September 2011
Volume 11, Issue 11
Vision Sciences Society Annual Meeting Abstract  |   September 2011
Implicit semantic perception in object substitution masking
Author Affiliations
  • Stephanie C. Goodhew
    School of Psychology, University of Queensland, Australia
  • Troy A. W. Visser
    School of Psychology, University of Queensland, Australia
  • Ottmar V. Lipp
    School of Psychology, University of Queensland, Australia
  • Paul E. Dux
    School of Psychology, University of Queensland, Australia
Journal of Vision September 2011, Vol.11, 161. doi:
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      Stephanie C. Goodhew, Troy A. W. Visser, Ottmar V. Lipp, Paul E. Dux; Implicit semantic perception in object substitution masking. Journal of Vision 2011;11(11):161.

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      © ARVO (1962-2015); The Authors (2016-present)

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Decades of research on visual perception has uncovered many phenomena, such as binocular rivalry, backward masking, and the attentional blink, that reflect ‘failures of consciousness’. Although stimuli do not reach awareness in these paradigms, there is evidence that they nevertheless undergo semantic processing. Object substitution masking (OSM), however, appears to be the exception to this rule. In OSM, a temporally-trailing four-dot mask interferes with target perception, even though it has different contours from and does not spatially overlap with the target. Previous research suggests that OSM has an early locus, blocking the extraction of semantic information. Here, we refute this claim, showing implicit semantic perception in OSM using a target-mask priming paradigm. Across two experiments, we manipulated the semantic congruency between target words and the color of the mask, and observers made a speeded identification response to the mask color, followed by a target identification (Experiment 1) or detection judgement (Experiment 2). In Experiment 1, we obtained a strong, systematic effect of the semantic congruency of the target word on response time to the mask (priming), such that responses were faster for compatible compared with incompatible target-mask trials. This was the case both when observers correctly identified the target, and, critically, when they did not. In Experiment 2, we also obtained a priming effect both when the target was correctly detected, and when it was missed. Strikingly, however, a pattern of negative priming was observed (faster responses to compatible trials) when the target was missed, whereas the opposite pattern was found when the target was detected. This result converges with previous findings that unconscious and conscious processing can lead qualitatively different patterns of priming. Most importantly, the significant effect of semantic congruency from masked targets in both experiments reveals that semantic information suppressed via OSM can nevertheless guide behavior.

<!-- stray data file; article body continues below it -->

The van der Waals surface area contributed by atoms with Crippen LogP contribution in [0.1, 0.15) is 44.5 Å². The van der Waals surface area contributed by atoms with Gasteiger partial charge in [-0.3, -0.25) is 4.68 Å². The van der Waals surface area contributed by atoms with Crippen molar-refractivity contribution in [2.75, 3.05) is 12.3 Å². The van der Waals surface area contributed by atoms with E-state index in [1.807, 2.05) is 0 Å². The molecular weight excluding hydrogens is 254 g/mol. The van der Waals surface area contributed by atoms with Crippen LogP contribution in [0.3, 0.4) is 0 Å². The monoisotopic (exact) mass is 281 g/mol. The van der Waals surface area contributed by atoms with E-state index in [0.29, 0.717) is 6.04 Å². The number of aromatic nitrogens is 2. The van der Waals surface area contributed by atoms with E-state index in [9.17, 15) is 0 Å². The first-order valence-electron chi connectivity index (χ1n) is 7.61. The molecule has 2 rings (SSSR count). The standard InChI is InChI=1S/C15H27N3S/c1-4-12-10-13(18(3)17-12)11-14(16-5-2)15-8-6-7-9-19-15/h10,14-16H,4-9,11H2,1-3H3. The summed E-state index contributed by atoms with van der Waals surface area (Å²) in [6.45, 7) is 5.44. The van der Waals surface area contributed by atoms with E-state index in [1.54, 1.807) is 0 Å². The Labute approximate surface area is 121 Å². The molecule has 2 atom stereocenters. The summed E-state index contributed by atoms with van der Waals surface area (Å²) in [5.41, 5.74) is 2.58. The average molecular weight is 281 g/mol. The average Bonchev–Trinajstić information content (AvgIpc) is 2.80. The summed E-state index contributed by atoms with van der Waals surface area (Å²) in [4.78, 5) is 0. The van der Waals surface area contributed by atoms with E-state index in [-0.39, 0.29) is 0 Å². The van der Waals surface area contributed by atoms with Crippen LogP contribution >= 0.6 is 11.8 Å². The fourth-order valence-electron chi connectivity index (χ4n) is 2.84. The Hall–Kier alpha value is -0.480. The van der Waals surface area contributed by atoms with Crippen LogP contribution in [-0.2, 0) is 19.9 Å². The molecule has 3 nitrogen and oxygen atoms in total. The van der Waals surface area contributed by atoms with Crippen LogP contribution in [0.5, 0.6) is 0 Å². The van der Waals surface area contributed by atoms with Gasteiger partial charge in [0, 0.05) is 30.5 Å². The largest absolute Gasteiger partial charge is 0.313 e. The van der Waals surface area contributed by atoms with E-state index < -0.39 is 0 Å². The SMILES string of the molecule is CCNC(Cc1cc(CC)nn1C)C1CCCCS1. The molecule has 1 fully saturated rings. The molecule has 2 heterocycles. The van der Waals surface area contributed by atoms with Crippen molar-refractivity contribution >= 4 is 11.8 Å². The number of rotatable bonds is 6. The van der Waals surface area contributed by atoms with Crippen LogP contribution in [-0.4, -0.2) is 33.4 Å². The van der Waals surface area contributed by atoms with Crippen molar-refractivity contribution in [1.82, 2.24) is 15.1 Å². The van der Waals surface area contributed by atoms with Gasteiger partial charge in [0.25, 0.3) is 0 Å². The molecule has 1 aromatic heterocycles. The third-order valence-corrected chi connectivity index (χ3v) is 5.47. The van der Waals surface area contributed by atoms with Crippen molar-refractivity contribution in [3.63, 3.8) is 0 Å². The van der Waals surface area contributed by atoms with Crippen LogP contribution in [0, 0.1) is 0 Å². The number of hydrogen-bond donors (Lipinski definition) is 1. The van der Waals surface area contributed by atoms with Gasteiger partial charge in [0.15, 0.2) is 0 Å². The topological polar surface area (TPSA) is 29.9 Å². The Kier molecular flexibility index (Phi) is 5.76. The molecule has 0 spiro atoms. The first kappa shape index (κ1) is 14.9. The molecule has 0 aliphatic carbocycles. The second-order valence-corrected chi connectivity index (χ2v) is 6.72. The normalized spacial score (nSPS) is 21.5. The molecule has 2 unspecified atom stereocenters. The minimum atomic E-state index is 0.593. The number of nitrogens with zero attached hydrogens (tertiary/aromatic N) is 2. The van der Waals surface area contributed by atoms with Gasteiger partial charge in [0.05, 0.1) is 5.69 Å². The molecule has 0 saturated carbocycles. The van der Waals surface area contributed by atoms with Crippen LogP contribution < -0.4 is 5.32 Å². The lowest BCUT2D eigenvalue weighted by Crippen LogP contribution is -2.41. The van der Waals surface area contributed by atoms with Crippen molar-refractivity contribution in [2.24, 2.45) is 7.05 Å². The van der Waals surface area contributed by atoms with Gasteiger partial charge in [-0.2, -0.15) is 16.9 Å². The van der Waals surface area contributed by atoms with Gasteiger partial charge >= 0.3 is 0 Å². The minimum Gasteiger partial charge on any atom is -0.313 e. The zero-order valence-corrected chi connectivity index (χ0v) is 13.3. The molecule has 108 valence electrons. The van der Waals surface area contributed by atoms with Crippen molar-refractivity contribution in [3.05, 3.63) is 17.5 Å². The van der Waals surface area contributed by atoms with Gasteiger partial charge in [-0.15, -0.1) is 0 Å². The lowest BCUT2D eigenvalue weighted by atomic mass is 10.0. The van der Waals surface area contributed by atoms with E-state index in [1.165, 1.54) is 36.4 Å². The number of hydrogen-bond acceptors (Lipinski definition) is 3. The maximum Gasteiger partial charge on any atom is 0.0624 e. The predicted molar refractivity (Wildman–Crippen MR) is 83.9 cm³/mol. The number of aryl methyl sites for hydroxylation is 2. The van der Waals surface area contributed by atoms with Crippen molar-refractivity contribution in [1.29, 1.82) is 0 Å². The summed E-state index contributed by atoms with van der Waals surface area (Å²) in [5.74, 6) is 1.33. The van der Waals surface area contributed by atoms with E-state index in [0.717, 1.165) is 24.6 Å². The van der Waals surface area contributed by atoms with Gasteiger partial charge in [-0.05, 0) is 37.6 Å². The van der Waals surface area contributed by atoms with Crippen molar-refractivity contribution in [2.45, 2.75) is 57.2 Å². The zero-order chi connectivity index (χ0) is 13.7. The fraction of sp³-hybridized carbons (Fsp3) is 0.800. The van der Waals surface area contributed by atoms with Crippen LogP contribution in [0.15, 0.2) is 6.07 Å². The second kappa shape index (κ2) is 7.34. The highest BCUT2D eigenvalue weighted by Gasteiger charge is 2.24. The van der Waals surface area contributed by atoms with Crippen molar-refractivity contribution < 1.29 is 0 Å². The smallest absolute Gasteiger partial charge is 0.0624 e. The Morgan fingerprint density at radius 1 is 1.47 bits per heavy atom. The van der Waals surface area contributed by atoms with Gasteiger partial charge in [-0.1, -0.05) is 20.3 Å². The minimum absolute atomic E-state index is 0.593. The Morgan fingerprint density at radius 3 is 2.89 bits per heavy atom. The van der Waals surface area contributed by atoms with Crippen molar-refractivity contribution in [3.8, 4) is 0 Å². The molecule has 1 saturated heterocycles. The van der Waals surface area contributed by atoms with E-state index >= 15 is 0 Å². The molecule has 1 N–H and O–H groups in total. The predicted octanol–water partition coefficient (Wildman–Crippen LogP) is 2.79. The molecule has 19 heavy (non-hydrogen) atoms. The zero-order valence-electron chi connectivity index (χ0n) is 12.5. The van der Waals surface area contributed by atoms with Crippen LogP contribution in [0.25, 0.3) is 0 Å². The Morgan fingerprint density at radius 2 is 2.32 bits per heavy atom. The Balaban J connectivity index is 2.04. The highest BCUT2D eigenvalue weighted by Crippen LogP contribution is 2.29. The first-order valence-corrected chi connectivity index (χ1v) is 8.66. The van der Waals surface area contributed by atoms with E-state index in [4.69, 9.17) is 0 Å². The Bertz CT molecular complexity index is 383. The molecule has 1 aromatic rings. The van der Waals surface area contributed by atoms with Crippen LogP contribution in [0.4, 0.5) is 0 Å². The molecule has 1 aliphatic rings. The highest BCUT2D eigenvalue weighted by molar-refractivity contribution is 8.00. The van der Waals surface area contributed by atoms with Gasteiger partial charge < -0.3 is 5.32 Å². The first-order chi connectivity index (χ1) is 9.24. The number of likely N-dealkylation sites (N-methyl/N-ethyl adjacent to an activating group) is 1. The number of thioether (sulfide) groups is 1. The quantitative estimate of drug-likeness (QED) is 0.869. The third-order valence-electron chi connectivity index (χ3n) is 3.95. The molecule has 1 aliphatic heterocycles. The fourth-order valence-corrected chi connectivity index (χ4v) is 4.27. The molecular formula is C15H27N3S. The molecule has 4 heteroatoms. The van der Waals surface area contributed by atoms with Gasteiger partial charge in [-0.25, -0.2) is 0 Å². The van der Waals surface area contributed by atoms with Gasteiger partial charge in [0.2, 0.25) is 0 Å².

Australian Research Council. 

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